COVID-19 outbreak at Tyson Fury camp jeopardizes fight against Deontay Wilder, sources say
There is an outbreak of COVID-19 in Tyson Fury’s camp, which will inevitably result in his July 24 heavyweight championship fight being postponed against Deontay Wilder, sources told ESPN on Thursday.
No official decision has yet been made on whether the fight, which is set to take place at T-Mobile Arena in Las Vegas and airs on ESPN + PPV, will go as planned.
The fight is a joint pay-per-view with Fox, and this network has the Manny Pacquiao-Errol Spence Jr. PPV on August 21, so it’s likely that Fury-Wilder 3 will be moved to September, sources told ESPN. .
“It was a crazy roller coaster towards this fight,” Fury said at last month’s press conference in Los Angeles to promote the fight. “I always say, ‘You never fight someone until you’re in the ring in front of them.'”
Fury and Wilder have already met twice. The first bout took place in December 2018 and ended in a contested draw. Although he suffered two knockdowns – including one in the final round – most observers believed Fury deserved the green light.
The “Gypsy King” left no doubt in the rematch in February 2020, scoring two knockdowns himself en route to a seventh round stoppage after Wilder’s Cornerman Mark Breland threw in the towel.
Neither Fury, 32, nor Wilder have appeared in the ring since. Wilder, 35, exercised his contractual right to a third fight afterwards, but the pandemic prevented Top Rank (Fury’s promoter) and PBC from hosting the fight in front of a full audience.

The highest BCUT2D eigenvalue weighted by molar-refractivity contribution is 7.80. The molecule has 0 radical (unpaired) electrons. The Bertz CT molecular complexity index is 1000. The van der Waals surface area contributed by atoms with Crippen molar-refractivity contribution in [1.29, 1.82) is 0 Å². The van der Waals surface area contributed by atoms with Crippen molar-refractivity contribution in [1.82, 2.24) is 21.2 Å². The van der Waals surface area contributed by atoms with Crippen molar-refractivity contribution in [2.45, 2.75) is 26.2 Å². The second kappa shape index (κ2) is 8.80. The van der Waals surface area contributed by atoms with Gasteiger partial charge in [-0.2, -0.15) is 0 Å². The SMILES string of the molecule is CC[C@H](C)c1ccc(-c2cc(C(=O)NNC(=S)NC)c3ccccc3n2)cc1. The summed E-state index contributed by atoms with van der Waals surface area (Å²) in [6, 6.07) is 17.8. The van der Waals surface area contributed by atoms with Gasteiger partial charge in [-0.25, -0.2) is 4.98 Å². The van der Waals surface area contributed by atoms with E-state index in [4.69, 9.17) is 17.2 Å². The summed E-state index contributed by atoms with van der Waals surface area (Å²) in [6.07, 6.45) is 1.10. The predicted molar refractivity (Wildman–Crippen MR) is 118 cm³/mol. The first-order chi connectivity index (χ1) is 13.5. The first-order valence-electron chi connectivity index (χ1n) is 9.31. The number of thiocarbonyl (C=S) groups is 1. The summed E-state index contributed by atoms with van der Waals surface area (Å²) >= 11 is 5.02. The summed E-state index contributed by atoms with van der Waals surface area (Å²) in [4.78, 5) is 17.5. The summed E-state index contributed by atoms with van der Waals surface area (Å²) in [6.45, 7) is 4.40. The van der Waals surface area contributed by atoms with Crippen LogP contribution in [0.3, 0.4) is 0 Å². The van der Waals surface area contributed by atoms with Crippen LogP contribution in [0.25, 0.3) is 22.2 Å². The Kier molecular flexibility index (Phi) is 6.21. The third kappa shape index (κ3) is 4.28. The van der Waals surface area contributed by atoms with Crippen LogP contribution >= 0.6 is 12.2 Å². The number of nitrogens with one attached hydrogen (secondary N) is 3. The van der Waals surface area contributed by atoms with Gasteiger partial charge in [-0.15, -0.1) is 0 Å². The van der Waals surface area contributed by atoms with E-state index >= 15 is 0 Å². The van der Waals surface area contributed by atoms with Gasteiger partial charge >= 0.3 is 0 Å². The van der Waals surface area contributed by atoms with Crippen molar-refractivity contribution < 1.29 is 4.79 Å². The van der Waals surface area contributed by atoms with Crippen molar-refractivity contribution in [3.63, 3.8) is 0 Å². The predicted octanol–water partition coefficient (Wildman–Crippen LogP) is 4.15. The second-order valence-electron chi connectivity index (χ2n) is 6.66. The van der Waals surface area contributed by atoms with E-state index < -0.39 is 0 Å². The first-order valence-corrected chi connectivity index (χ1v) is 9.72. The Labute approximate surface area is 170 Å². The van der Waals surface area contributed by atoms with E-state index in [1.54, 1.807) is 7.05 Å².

The second fight gate generated $ 16,916,440 – Nevada’s record for a heavyweight title fight. The pay-per-view, priced at $ 79.99, has garnered nearly 900,000 purchases, sources told ESPN.
Top Rank and PBC attempted to organize the fight in December after October was deemed unfeasible due to COVID restrictions, but the unexpected resumption of the college football season has left few PPV dates available over the past month of 2020 with two networks involved.
Fury (30-0-1, 21 KOs) and his team then considered the rematch clause to have expired and continued negotiations for a megafight with compatriot England Anthony Joshua who would crown an undisputed champion. The parties reached a deal in May, with Fury announcing on May 16 that the fight would take place on August 14 in Saudi Arabia.
In the background, an independent referee, Daniel Weinstein, determined whether Fury indeed owed Wilder (42-1-1, 41 KOs) a third fight. Top Rank chairman Bob Arum was impeached, as was his stepson, Top Rank chairman Todd duBoef. The same goes for PBC founder Al Haymon, Wilder director Shelly Finkel, and PBC director Bruce Binkow. Fury and Wilder also gave depositions.
On May 17, a day after Fury announced he would meet Joshua in August, Weinstein decided he owed Wilder another fight.
“I had no feeling Fury was trying to negotiate another fight,” Wilder said at the press conference last month in Los Angeles. “We knew we were right and we knew they couldn’t run.”
It now seems likely that Wilder will have to wait a little longer for this chance for revenge.